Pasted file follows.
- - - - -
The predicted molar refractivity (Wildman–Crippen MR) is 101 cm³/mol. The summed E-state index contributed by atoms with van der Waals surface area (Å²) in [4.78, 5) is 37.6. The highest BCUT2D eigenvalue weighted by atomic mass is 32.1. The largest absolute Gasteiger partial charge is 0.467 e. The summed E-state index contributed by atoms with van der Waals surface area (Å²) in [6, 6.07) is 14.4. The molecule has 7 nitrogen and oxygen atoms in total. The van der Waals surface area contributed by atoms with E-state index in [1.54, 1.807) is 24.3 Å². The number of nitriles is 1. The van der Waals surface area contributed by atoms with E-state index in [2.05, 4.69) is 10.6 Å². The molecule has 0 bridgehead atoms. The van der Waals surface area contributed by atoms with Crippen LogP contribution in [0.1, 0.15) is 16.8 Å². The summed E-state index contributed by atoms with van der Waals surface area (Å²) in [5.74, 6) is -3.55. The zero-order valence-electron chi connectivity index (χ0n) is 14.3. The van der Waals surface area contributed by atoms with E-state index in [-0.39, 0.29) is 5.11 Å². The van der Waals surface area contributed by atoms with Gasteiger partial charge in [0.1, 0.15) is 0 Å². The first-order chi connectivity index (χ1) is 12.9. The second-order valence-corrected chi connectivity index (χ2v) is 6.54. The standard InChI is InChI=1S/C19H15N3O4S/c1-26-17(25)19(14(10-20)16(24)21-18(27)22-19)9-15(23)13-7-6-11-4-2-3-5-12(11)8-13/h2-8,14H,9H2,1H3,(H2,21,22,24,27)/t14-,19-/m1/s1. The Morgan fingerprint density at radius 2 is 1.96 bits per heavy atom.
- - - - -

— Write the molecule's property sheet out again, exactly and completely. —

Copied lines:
The predicted molar refractivity (Wildman–Crippen MR) is 101 cm³/mol. The summed E-state index contributed by atoms with van der Waals surface area (Å²) in [4.78, 5) is 37.6. The highest BCUT2D eigenvalue weighted by atomic mass is 32.1. The largest absolute Gasteiger partial charge is 0.467 e. The summed E-state index contributed by atoms with van der Waals surface area (Å²) in [6, 6.07) is 14.4. The molecule has 7 nitrogen and oxygen atoms in total. The van der Waals surface area contributed by atoms with E-state index in [1.54, 1.807) is 24.3 Å². The number of nitriles is 1. The van der Waals surface area contributed by atoms with E-state index in [2.05, 4.69) is 10.6 Å². The molecule has 0 bridgehead atoms. The van der Waals surface area contributed by atoms with Crippen LogP contribution in [0.1, 0.15) is 16.8 Å². The summed E-state index contributed by atoms with van der Waals surface area (Å²) in [5.74, 6) is -3.55. The zero-order valence-electron chi connectivity index (χ0n) is 14.3. The van der Waals surface area contributed by atoms with E-state index in [-0.39, 0.29) is 5.11 Å². The van der Waals surface area contributed by atoms with Gasteiger partial charge in [0.1, 0.15) is 0 Å². The first-order chi connectivity index (χ1) is 12.9. The second-order valence-corrected chi connectivity index (χ2v) is 6.54. The standard InChI is InChI=1S/C19H15N3O4S/c1-26-17(25)19(14(10-20)16(24)21-18(27)22-19)9-15(23)13-7-6-11-4-2-3-5-12(11)8-13/h2-8,14H,9H2,1H3,(H2,21,22,24,27)/t14-,19-/m1/s1. The Morgan fingerprint density at radius 2 is 1.96 bits per heavy atom.